Uncertain Design Requirements

The third major risk in moving toward digital manufacturing is design uncertainty. 3D printing is still new enough as a production technology (in the cases where it is actually a production technology) that design for additive manufacturing is a rare skill.

To fully leverage the benefits of additive manufacturing, DfAM (design for additive manufacturing) needs to be the mindset from the start. A designer needs to account for support structures, wall thickness requirements, anisotropy, overhang angles, layer lines, surface finish, and manufacturing tolerances – to name a few considerations.

Because 3D printing has been used for so long for rapid prototyping and rapid tooling, design skills there have evolved more organically. But truly designing for production additive manufacturing means rethinking everything.

What we learned the hard (and expensive) way is that the digital design piece is incredibly important – and incredibly expensive and, frankly, really hard.

Bridging the Gap

Those are the problems. We’ve been working on the answers. Ours is a physics-driven (not marketing-driven) approach to digital manufacturing.

We focused our efforts, investments, and team-building on building deep experience and expertise for real digital manufacturing. With implicit modeling to use math to design parts, a complete failure analysis, and a full-on DfAM mindset, we’re working with the industry for actual results.

What we want the most is to make sure you have these capabilities on your team, or that you’re working with a team, to bridge that valley of death between predictive performance and actual performance.

We can’t talk about 99% of the problems we’ve helped customers solve; they’re locked under NDA (and we take IP very seriously). What we can say is we’ve worked with major players in some high-stakes industries, including:

  • Automotive
  • Aerospace
  • Industrial
  • Defense
  • Robotics
  • Medical
  • Dental
  • Consumer
  • Electronics

To see a couple of the customers we can talk about, you can tune in to this webinar. Here we go deeper on what’s holding back digital manufacturing technology today and how we’re working with the industry to overcome those hurdles. We also go in-depth with one of our customers in a full Respira.Works webinar.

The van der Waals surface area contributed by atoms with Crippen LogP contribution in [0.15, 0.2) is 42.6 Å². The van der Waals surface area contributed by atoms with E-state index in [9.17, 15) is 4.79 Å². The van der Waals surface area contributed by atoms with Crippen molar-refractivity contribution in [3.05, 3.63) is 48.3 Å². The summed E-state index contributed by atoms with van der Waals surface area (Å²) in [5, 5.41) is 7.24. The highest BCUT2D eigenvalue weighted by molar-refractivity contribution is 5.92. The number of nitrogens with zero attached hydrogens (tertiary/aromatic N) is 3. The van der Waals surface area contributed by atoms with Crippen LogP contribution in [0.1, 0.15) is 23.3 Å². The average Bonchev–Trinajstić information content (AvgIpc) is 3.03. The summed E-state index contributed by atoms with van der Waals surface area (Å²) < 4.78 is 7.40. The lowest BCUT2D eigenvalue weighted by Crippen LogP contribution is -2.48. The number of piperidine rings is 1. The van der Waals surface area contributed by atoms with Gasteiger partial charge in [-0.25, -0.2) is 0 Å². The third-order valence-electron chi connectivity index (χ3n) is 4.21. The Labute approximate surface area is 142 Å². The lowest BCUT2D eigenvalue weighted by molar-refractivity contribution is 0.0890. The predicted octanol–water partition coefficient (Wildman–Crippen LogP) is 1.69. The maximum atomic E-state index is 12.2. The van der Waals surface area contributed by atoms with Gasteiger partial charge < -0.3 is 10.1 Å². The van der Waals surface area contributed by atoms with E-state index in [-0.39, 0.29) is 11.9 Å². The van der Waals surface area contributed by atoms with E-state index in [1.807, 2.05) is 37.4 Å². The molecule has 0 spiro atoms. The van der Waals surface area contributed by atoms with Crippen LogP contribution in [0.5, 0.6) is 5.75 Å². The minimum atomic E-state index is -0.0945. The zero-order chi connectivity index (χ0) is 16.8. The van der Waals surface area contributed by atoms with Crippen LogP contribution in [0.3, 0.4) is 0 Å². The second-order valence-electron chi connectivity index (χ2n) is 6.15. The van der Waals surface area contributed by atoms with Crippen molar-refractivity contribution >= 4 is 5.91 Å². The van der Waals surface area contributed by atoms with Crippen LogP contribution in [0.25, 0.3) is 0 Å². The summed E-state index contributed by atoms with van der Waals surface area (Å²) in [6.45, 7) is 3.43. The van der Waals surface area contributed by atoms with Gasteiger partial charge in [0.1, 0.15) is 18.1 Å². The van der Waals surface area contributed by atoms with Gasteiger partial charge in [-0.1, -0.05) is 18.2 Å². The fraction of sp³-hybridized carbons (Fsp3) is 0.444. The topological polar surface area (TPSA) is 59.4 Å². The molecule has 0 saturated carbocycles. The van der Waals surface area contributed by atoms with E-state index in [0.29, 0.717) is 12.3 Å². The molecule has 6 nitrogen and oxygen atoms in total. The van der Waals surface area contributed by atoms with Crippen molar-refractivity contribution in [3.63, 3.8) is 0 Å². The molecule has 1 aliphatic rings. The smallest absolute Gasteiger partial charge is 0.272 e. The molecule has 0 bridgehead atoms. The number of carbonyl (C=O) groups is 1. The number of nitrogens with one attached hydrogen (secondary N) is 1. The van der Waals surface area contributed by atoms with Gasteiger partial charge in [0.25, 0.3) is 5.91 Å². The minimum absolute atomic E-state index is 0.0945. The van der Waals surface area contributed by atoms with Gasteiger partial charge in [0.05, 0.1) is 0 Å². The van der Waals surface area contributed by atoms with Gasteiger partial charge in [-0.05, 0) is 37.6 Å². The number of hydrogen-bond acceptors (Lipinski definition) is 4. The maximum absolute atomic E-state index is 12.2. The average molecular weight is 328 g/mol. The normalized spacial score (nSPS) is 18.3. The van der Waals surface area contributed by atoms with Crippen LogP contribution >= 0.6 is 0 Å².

Let’s Accelerate Innovation

We’re a materials company – but we don’t only produce resin and send you on your way. At polySpectra, we can work with you end-to-end on your project. Have an idea, or want to come up with something totally new together? We’re here for that.

If you’re developing a new design and want to tap into DfAM thinking, call us. Let’s accelerate your innovation with additive manufacturing.

If you already have high-resolution STL files and you’re familiar now with what 3D printing can do for you – or you just want to see what we can do – we can make parts for you. We’ll use your files now to help you go immediately to zero inventory.

Our open ecosystem resin is ready for you now: how fast can you innovate with in-house production? We would love to help you bring COR Alpha capabilities on-site. We’re happy to recommend our favorite DLP-style 3D printers and post-processing systems to you or to make sure COR Alpha is compatible with your favorites. We’ll help you create a full-stack solution.

Do you have something bigger in mind? Is your product currently impossible to make with today’s existing AM solutions? Maybe we can find a way to make it possible. We love the challenge – it’s fun for us! If you’ve said “We’ve tried everything, there’s nothing out there” we’ll take that as a challenge. Let’s solve really big problems together as partners.